D.C. Board of Elections: Rights of a Minority Will Not Be Put to Referendum

Civil rights triumphed over another failed attack from advocates of discrimination when the D.C. Board of Elections and Ethics rejected a proposed referendum to put the rights of a minority up for a vote.

The proposed effort to limit the rights of District residents was brought by Stand For Marriage and Maryland pastor, Bishop Harry Jackson. The BOEE denied the referendum as a violation of the Human Rights Act of the District of Columbia.

“Equality should never be up for debate or denied on a ballot,” said D.C. resident Michael Crawford, Co-chair of D.C. for Marriage. “We only want what every other American already has – the right to marry the person we love.”

Rev. Cedric Harmon, a D.C. resident and a representative of D.C. Clergy United for Marriage Equality, a group of nearly 200 Washington, D.C. faith leaders representing all eight wards of the District and a variety of religious faiths added the following statement in support of the BOEE’s decision:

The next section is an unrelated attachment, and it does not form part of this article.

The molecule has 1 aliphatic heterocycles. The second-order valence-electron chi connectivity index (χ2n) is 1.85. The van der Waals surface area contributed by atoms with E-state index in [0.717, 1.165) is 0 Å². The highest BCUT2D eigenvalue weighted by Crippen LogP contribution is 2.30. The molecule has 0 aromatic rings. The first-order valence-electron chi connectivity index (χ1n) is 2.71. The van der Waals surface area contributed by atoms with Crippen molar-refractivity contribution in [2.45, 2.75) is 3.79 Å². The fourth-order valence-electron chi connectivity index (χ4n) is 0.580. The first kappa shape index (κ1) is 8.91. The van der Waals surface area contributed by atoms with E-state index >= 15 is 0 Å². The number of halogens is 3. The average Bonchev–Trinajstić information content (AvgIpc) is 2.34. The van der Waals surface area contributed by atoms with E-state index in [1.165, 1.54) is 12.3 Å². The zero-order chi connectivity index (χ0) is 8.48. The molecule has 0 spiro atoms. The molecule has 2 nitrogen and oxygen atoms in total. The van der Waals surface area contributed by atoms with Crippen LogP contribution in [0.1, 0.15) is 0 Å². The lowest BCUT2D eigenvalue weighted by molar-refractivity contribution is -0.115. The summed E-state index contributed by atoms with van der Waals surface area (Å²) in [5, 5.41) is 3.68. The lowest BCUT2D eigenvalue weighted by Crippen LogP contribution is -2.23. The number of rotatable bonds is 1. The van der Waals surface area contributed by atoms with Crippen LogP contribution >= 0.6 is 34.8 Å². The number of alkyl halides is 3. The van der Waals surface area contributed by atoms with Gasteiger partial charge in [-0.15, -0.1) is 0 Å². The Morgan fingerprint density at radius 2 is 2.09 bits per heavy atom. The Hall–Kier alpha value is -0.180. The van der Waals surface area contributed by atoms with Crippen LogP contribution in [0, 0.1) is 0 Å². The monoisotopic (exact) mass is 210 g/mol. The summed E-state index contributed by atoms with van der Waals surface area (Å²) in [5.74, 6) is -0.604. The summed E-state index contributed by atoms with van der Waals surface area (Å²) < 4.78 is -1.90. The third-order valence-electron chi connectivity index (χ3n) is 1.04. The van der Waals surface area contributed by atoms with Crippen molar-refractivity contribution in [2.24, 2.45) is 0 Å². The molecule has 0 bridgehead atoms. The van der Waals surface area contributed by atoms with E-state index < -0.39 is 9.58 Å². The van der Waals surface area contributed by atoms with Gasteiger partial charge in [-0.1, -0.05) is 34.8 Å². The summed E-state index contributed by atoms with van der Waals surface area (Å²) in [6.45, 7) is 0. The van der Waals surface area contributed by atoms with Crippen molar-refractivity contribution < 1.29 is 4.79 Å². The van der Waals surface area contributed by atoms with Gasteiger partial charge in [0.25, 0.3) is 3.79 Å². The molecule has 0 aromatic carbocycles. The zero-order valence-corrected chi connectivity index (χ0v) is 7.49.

“It is shameful when religious leaders fail to uphold the Christian teachings of our faith by trying to institutionalize a second-class citizenship on our neighbors. People of faith have worked for generations to achieve social justice for all people – regardless of race, creed, class, religion, gender, or sexual orientation. We serve our entire flock, and there is no justification under God that we should discriminate against any of God’s children.

“The District of Columbia has not voted on the civil rights of a minority since the Civil War, when a majority prevented freed male slaves from gaining the right to vote. Today, the Board of Elections and Ethics reminded us that human rights should never be put to a vote. As members of the clergy who support equal rights for all citizens, and who struggle to achieve social justice in the District of Columbia, we applaud the BOEE for standing up for human rights in the face of discrimination.”

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